This period saw unprecedented growth of new products, new designs, and even greater market leadership.
Starting off with gradient-tinted windshields (Airhawk, Agressor, Street Shield), National Cycle followed up with the enormously popular Flyscreen® and the Cruiseliner™ quick-release saddlebags. Accessories designed for Honda cruisers became the Paladin® line, and in 2001, National Cycle launched ZTechnik® with a wide range of accessories designed exclusively for BMW® motorcycles.
The real frosting on this decade's cake was the 2003 introduction of their quick-release SwitchBlade® Windshields and Mount Kits that let riders remove or install their windshield in less than 5 seconds, without tools. These super-tough, premium quality polycarbonate windshields also introduced another first: Quantum™ hardcoating. Developed by National Cycle, Quantum is the toughest and most scratch resistant, state-of-the-art hardcoating in the world. There is simply nothing better.
The company could not rest on its laurels, however, because the cream of the crop was just getting ready to be poured.
The new Agressor™ featured, like the Plexifairing3™, a QuickSet™ Mount with RakeAdjust™ and NoHole Ballsocket™ – high end features in a small package.
This gradient-tinted Agressor GT™ is on a Honda CB1100.
The Agressor GT™ on a Yamaha V-Max.
The Agressor GT™ on a Kawasaki VN750 Vulcan.
Along with the Agressor GT™, National Cycle also offered the AirHawk GT™, a smaller, sportier version of the Plexistar2.
In 1997, National Cycle introduced their new Cruiseliner™ Saddlebags. Model-specific mount kits were designed for each bike for a perfect fit. They were watertight, lockable, available in pocketback (shown) and smoothback styles, and – best of all – could go on or off the bike in just a few seconds.
Smoothback-style Cruiseliner™ saddlebags are shown here on a Suzuki Marauder.
Smoothback-style Cruiseliner™ saddlebags are shown here on a Kawasaki Vulcan.
One of National Cycle’s biggest success stories was the little Flyscreen® windshield, which emulated the racing screens on 1950s British racing bikes.
A fork-mounted Flyscreen® in dark tint on an FXDWG Wide Glide.
A headlight-mounted Flyscreen® on a Suzuki SV1000.
National Cycle contributed to the design and function of the K1100RT electric transport windshield.
In 2000, National Cycle launched their ZTechnik® brand for a line of accessories designed exclusively for BMW® motorcycles. ZTechnik is now a well-known brand in the BMW community.
This is the ZTechnik® Dolphine™ on a BMW R1150RS.
A ZTechnik® polycarbonate replacement screen for the K1200RS.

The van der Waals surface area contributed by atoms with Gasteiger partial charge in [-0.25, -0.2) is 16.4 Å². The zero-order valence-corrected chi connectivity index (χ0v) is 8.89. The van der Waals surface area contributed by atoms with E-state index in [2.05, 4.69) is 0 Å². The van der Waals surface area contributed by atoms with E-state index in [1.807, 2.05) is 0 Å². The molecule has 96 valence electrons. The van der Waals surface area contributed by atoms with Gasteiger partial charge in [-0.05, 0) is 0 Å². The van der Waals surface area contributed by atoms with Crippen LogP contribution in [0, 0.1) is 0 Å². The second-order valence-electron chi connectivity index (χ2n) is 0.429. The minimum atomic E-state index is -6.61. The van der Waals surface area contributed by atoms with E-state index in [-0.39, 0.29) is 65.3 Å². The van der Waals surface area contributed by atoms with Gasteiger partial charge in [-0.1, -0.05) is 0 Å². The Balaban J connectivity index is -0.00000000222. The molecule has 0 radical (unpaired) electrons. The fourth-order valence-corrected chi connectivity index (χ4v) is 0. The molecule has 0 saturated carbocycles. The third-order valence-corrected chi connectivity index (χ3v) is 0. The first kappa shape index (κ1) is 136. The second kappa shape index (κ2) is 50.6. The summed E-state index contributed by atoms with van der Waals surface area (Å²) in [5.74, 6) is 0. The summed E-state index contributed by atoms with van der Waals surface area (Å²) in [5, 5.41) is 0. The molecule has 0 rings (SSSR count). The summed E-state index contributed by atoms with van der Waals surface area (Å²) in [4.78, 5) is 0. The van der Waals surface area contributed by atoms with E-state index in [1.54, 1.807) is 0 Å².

ZTechnik® also offered replacement screens for the BMW R1200CL touring cruiser.
A ZTechnik® specialty was developing effective windscreens for bikes that came without them.
At the 2001 Sturgis Rally, National Cycle introduced a quick-release windshield that was, for the very first time, height adjustable and key-lockable. This was a precursor of things to come.
The cover of National Cycle’s 2001 Catalog.
In 2001, National Cycle’s president Barry Willey, along with Bill Crawford, completed their “Neutron Star”, a Yamaha Royal Star cruiser chassis with a Yamaha V-Max motor – the first power cruiser.
Barry Willey does a burnout with the Neutron Star in the company parking lot.
In 2002, National Cycle introduced Paladin®, a line of Highway Bars and quick-release Backrests/Luggage Racks designed exclusively for all late-model Honda cruisers. Each accessory was custom designed and engineered for each specific model.
The Paladin® QuickSet Backrest/Luggage Rack was compatible with Cruiseliner™ mount kits. It offered quick-release convenience with key-lockable security.
Unlock it, push the release levers, and it’s off… in seconds.
The cover of National Cycle’s 2003 Catalog.
2003 saw the release of National Cycle’s widely acclaimed SwitchBlade® Windshields for metric cruisers and Harley-Davidson motorcycles.
Each bike had a mount kit designed just for it, which mounted any of four sizes of SwitchBlade Windshield – which came on and off in less than 5 seconds. Best of all, they were Quantum™ hardcoated Lexan® polycarbonate.
SwitchBlade® Mount Kits were available for plain forks, tapered fork covers, and nacelle fork covers. Chromed steel and stainless steel made them indestructible.
To remove a SwitchBlade® Windshield, just give it a quick tug. To reinstall it, place it on the lower spools and give it a quick push. It’s that easy.
Exclusively for SwitchBlade® for Harley models was a security lock, so riders could have a quick release windshield without it being quickly stolen.
A SwitchBlade® Chopped™, the most popular size, on a Honda VT1300CR Stateline. Also shown are Chrome Lower Deflectors, a Spotlight Bar, and Hand Deflector – all designed to fit and work together.
National Cycle’s exclusive Quantum™ hardcoating was tested on a Benelli Adiva scooter, which had a full canopy and windshield wipers. One million wipe cycles later, the windshield was still scratch-free.
Quantum was so clearly superior to everything else that the company used it also for their Heavy Duty™ windshields, replacing the older FMR hardcoating.
In 2004, Honda gave National Cycle an Innovation Award for their groundbreaking Quantum™ hardcoating.
This chart shows the scratch resistance superiority of Quantum™ hardcoating over the industry-standard FMR hardcoating.
Scratch resistance of these materials is based on the Tabor Abrasion Test, but for years the company had easily demonstrated the results with plastic samples and a simple piece of steel wool.